Even with cursory observation of the pro sound business it's clear to see that it's a logistics business, and not a sound quality business.  A company that has figured out how to quickly slam up one flexible (but non-optimal) system day after day with acceptable sound quality will make money and survive.  A company with 10 choices of boxes that theoretically fit some venues better but doesn't use them often enough to have efficient logistics for each system won't.

Believe me, Tom, I know.  One of the things I've accomplished as a manager is to reduce the number of speaker system "flavors" we routinely use.  It makes for more consistent deployment and training staff is easier.

Sometimes a product that is "wrong" might be "right" for reasons that aren't sonic.  There is another thread about a mini line array that will probably be too short in most deployments.  For what the buyer is going to spend there are likely better sounding products but will not meet his weight limit.  If sounding less than stunning is acceptable but it gets the rig up in the air for better coverage it's probably a good trade off.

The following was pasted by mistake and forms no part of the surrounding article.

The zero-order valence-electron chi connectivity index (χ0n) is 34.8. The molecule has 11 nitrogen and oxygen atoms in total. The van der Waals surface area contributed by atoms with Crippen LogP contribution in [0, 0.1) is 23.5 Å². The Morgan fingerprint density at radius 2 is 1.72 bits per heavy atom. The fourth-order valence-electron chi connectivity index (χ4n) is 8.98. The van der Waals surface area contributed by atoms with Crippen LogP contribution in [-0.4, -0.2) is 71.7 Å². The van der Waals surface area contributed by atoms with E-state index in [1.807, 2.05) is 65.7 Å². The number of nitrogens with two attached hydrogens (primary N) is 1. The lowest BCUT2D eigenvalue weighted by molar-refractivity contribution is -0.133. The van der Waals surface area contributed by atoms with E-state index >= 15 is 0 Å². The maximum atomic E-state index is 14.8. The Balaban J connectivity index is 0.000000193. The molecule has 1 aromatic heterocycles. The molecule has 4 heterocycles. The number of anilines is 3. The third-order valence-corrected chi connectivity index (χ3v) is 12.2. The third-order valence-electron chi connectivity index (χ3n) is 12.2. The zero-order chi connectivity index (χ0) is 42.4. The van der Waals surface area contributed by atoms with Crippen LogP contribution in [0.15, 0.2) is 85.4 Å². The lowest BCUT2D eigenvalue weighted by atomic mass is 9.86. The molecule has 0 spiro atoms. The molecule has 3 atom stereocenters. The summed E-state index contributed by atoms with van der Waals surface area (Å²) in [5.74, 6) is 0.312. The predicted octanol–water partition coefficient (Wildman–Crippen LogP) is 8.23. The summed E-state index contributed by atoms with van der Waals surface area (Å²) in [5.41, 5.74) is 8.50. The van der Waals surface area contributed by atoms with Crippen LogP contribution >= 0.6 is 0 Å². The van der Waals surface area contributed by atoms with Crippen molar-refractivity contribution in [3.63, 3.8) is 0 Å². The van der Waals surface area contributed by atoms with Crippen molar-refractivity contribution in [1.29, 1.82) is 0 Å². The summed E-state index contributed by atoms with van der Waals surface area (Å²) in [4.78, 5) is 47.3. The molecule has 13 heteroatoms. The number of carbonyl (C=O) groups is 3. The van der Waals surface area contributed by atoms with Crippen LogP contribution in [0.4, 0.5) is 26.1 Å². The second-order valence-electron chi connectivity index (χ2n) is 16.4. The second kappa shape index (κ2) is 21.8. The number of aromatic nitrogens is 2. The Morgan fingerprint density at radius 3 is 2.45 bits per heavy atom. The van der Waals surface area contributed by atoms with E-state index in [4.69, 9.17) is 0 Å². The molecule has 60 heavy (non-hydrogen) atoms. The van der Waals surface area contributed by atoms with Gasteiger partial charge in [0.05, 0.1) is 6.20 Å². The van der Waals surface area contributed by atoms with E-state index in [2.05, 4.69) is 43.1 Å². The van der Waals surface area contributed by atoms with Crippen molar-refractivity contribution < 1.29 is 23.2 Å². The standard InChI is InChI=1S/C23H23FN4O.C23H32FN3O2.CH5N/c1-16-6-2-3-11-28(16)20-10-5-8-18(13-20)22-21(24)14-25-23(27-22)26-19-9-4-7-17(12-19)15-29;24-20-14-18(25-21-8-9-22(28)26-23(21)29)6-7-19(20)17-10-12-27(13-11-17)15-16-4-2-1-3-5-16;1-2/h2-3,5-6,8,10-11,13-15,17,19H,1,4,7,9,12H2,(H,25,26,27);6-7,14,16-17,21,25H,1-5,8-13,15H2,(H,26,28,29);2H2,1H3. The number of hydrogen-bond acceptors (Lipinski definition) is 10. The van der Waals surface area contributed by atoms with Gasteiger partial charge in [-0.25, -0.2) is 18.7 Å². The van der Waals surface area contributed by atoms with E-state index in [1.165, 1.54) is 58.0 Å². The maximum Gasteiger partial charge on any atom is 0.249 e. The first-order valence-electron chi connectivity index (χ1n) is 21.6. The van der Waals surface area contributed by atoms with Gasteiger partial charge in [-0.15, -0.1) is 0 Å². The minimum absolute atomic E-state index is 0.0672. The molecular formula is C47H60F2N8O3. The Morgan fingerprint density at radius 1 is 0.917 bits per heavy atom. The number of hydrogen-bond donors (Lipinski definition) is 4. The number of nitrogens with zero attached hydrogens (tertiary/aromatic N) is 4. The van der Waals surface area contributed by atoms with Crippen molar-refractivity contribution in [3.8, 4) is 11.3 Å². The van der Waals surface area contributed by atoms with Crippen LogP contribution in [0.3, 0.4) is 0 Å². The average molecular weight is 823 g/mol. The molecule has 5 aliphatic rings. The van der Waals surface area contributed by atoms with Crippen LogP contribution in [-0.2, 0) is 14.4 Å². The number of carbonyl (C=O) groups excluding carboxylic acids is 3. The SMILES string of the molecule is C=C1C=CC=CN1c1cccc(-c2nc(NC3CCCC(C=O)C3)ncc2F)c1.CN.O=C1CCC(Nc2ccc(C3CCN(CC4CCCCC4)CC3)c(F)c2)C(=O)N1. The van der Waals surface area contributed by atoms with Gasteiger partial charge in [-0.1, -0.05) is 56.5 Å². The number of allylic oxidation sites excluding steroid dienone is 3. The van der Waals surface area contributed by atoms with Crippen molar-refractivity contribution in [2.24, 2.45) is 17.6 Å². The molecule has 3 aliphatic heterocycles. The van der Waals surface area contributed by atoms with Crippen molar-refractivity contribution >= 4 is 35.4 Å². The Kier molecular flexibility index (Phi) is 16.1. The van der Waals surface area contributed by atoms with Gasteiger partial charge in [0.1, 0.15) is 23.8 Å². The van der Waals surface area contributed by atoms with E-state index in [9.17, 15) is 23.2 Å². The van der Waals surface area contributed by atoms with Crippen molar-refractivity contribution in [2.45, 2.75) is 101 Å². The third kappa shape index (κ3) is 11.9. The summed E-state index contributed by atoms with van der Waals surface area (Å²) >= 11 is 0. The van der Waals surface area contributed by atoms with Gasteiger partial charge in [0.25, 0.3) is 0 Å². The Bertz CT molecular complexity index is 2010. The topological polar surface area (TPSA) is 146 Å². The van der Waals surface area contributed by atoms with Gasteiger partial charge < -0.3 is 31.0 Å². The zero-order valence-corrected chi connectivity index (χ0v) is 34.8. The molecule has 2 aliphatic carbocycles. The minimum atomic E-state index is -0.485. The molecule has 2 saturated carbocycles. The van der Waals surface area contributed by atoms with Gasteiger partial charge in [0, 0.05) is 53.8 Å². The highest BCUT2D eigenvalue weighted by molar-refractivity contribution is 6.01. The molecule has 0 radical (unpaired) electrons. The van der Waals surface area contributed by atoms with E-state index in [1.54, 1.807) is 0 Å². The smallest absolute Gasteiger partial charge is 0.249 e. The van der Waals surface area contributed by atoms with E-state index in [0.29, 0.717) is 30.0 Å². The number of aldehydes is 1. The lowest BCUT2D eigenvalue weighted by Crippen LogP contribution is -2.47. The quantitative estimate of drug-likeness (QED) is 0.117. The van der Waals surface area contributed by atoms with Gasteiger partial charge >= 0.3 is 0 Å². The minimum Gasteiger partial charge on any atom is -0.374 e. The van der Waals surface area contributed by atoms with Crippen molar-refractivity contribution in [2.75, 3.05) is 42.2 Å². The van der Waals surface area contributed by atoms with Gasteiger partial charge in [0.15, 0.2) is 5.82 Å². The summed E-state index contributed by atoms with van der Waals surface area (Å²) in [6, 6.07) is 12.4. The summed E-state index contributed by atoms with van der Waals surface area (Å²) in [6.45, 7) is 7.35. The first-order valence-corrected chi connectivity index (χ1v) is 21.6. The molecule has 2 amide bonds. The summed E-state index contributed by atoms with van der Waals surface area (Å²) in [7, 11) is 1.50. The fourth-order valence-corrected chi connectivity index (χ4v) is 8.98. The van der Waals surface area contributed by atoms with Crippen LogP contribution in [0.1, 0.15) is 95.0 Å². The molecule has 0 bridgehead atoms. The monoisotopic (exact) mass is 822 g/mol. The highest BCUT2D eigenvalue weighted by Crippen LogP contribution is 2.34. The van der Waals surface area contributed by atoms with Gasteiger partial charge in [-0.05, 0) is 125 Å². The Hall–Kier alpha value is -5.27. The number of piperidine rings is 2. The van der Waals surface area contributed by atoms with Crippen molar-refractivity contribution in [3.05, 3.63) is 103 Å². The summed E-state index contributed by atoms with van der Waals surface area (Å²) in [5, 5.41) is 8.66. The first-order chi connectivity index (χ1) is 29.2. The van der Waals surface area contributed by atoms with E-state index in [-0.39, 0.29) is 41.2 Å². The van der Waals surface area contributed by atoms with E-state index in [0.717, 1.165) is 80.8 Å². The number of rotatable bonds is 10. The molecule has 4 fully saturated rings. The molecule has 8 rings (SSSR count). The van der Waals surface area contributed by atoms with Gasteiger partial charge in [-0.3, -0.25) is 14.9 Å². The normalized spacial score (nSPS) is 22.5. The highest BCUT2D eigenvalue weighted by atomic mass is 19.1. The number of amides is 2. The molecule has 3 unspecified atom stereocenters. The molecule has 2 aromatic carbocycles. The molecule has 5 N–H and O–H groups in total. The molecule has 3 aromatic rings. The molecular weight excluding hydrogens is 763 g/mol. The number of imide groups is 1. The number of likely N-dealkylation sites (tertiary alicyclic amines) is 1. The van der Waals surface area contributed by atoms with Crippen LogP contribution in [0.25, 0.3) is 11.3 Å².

I've got a PA/lights/truss/lifts package that "works" because the DBTech T4 size/weight performs well enough and the clients like the look of the package.  I think if we put up equivalent conventional PA boxes the clients would not like it as much.  They're accustomed to seeing vertical speaker systems.
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"Practicing an art, no matter how well or badly, is a way to make your soul grow, for heaven's sake. Sing in the shower. Dance to the radio. Tell stories. Write a poem to a friend, even a lousy poem. Do it as well as you possible can. You will get an enormous reward. You will have created something."  - Kurt Vonnegut

Joe Pieternella

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Re: Line-arrayitis
« Reply #5 on: May 05, 2016, 12:29:36 pm »

TJ, I agree with your observation that sound quality is often the second third or last priority often.